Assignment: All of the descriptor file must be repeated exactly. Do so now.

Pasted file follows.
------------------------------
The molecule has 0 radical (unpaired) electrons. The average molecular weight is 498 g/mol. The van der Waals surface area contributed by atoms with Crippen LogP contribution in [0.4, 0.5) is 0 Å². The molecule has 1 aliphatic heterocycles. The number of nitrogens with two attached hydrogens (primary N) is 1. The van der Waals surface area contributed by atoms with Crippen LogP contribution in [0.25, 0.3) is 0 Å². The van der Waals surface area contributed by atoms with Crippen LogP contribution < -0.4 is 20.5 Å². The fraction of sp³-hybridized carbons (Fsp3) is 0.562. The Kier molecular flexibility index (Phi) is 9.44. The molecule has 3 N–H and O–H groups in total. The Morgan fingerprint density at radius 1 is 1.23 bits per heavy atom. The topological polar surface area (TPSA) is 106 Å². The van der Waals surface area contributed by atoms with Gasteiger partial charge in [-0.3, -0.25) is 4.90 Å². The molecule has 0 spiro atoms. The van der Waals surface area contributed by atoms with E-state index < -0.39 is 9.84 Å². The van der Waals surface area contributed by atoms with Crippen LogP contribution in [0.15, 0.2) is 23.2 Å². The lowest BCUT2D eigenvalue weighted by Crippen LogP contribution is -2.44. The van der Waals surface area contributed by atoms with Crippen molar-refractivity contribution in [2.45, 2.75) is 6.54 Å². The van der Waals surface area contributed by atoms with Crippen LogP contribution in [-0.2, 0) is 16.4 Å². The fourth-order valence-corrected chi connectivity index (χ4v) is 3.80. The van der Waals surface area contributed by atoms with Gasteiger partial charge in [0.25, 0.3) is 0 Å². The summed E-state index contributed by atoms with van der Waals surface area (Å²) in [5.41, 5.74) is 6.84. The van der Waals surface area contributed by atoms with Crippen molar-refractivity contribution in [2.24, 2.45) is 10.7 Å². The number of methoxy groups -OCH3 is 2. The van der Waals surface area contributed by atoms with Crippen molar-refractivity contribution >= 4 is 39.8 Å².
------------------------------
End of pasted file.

The molecule has 0 radical (unpaired) electrons. The average molecular weight is 498 g/mol. The van der Waals surface area contributed by atoms with Crippen LogP contribution in [0.4, 0.5) is 0 Å². The molecule has 1 aliphatic heterocycles. The number of nitrogens with two attached hydrogens (primary N) is 1. The van der Waals surface area contributed by atoms with Crippen LogP contribution in [0.25, 0.3) is 0 Å². The van der Waals surface area contributed by atoms with Crippen LogP contribution < -0.4 is 20.5 Å². The fraction of sp³-hybridized carbons (Fsp3) is 0.562. The Kier molecular flexibility index (Phi) is 9.44. The molecule has 3 N–H and O–H groups in total. The Morgan fingerprint density at radius 1 is 1.23 bits per heavy atom. The topological polar surface area (TPSA) is 106 Å². The van der Waals surface area contributed by atoms with Gasteiger partial charge in [-0.3, -0.25) is 4.90 Å². The molecule has 0 spiro atoms. The van der Waals surface area contributed by atoms with E-state index < -0.39 is 9.84 Å². The van der Waals surface area contributed by atoms with Crippen LogP contribution in [0.15, 0.2) is 23.2 Å². The lowest BCUT2D eigenvalue weighted by Crippen LogP contribution is -2.44. The van der Waals surface area contributed by atoms with Crippen molar-refractivity contribution in [2.45, 2.75) is 6.54 Å². The van der Waals surface area contributed by atoms with Crippen LogP contribution in [-0.2, 0) is 16.4 Å². The fourth-order valence-corrected chi connectivity index (χ4v) is 3.80. The van der Waals surface area contributed by atoms with Gasteiger partial charge in [0.25, 0.3) is 0 Å². The summed E-state index contributed by atoms with van der Waals surface area (Å²) in [5.41, 5.74) is 6.84. The van der Waals surface area contributed by atoms with Crippen molar-refractivity contribution in [2.24, 2.45) is 10.7 Å². The number of methoxy groups -OCH3 is 2. The van der Waals surface area contributed by atoms with Crippen molar-refractivity contribution >= 4 is 39.8 Å².